NACHA Return Codes Explained
There are around 60 reasons why an ACH transaction may be returned. For a list of these go to http://www.ach-payments.com/ach-return-codes.pdf.
We are going to talk about the comon ones and what they mean and how to reduce them. When an ACH transaction (request for funds transfer between bank accounts) goes to the Federal Reserve the ODFI and RDFI (originating bank and receiving bank) communicate with each other electronically regarding the transaction. The transaction may "settle" and funds are moved or the transaction may "reject". When this happens the reason for the rejection is coded.
R01 = NSF or insufficient funds
R02 = Closed bank account
R03 = Unable to locate the account. The account number "fits" the banks account number syntax but can't be located.
R04 = Invalid account number. Similar to R03 but the account 3 syntax is wrong meaning to many digits etc.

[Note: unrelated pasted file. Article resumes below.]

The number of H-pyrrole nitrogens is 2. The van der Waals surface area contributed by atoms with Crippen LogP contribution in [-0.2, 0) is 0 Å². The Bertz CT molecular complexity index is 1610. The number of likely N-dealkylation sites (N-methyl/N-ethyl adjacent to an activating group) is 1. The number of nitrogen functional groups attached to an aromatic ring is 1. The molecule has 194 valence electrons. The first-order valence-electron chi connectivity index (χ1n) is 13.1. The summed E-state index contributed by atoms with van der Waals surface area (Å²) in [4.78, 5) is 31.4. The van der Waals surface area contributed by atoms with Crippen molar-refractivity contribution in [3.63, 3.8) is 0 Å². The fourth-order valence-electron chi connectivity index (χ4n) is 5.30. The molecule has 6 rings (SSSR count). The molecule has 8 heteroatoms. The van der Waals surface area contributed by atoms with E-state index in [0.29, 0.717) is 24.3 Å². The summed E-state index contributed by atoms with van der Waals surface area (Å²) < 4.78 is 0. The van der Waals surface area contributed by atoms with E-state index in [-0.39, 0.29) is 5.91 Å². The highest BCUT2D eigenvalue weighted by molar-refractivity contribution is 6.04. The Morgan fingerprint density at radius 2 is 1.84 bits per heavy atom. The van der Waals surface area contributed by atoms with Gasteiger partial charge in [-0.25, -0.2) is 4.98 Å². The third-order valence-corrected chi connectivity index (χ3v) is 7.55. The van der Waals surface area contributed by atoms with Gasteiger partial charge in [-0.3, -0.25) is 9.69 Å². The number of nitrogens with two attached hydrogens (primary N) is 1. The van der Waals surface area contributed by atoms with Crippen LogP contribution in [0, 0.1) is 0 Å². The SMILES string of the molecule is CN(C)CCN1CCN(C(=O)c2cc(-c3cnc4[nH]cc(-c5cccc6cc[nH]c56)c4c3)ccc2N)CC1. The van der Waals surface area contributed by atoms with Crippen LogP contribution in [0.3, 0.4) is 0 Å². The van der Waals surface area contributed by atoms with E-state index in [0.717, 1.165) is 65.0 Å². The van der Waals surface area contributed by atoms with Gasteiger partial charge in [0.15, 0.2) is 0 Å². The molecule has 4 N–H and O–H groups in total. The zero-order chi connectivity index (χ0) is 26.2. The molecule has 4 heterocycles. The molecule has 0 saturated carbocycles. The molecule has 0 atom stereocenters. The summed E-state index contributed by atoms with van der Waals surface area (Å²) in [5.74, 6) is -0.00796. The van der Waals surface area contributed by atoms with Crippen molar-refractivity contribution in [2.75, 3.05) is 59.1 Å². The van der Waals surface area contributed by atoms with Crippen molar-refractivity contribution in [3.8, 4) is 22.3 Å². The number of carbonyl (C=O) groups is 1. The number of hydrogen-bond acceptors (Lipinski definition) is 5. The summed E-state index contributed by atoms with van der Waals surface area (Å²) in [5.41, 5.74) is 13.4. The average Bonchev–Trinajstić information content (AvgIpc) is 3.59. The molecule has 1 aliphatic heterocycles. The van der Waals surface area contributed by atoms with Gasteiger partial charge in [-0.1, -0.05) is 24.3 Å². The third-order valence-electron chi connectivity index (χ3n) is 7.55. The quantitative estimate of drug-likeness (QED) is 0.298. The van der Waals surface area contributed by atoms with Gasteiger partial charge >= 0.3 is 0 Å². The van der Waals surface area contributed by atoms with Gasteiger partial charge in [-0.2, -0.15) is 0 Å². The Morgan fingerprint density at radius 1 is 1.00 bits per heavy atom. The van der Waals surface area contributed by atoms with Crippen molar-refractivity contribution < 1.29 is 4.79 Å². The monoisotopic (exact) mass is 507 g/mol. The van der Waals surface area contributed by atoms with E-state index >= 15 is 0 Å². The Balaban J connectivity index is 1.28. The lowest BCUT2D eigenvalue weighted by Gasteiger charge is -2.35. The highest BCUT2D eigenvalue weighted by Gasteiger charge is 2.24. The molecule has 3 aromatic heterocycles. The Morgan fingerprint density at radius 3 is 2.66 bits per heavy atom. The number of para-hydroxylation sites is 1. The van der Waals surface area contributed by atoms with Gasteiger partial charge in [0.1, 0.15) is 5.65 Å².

R07 = Authorization revoked. Chargeback-The customer has gone to their bank and signed an affadvit stating they revoke their assent to payment.
R08 = Stop Payment R10 = No authorization. Chargeback-Customer signs an affadavit at the bank stating "I never gave permission for the debit"
R29 = Corporate or Business account chargeback.
What to do about them?
R01's, R02's, R03's and R04's can be significantly reduced by using ATMVerify
(info at: http://www.ach-payments.com/atmverify.htm)
Essentially ATMVerify tells you in real time if an account is in "good status" or is NSF, invalid account, closed account or in stop payment mode. R7's and R10's are the most frustrating and if the percentage of these rejects exceed 2.5% your account may be subject to termination. Frustration arises because the customer may have received goods or services and may be perpetraing fraud by initiating the R07 or R10. You can fight the chargeback by maintaining written or verbal authorizations and presenting evidence to the customer's bank. The bank is SUPPOSED to reverse the chargeback. Try and talk with the person in the ACH department and be calm. Remember the customer is the bank's client. Present your evidence and remind them (nicely) they are obligated to investigate your evidence.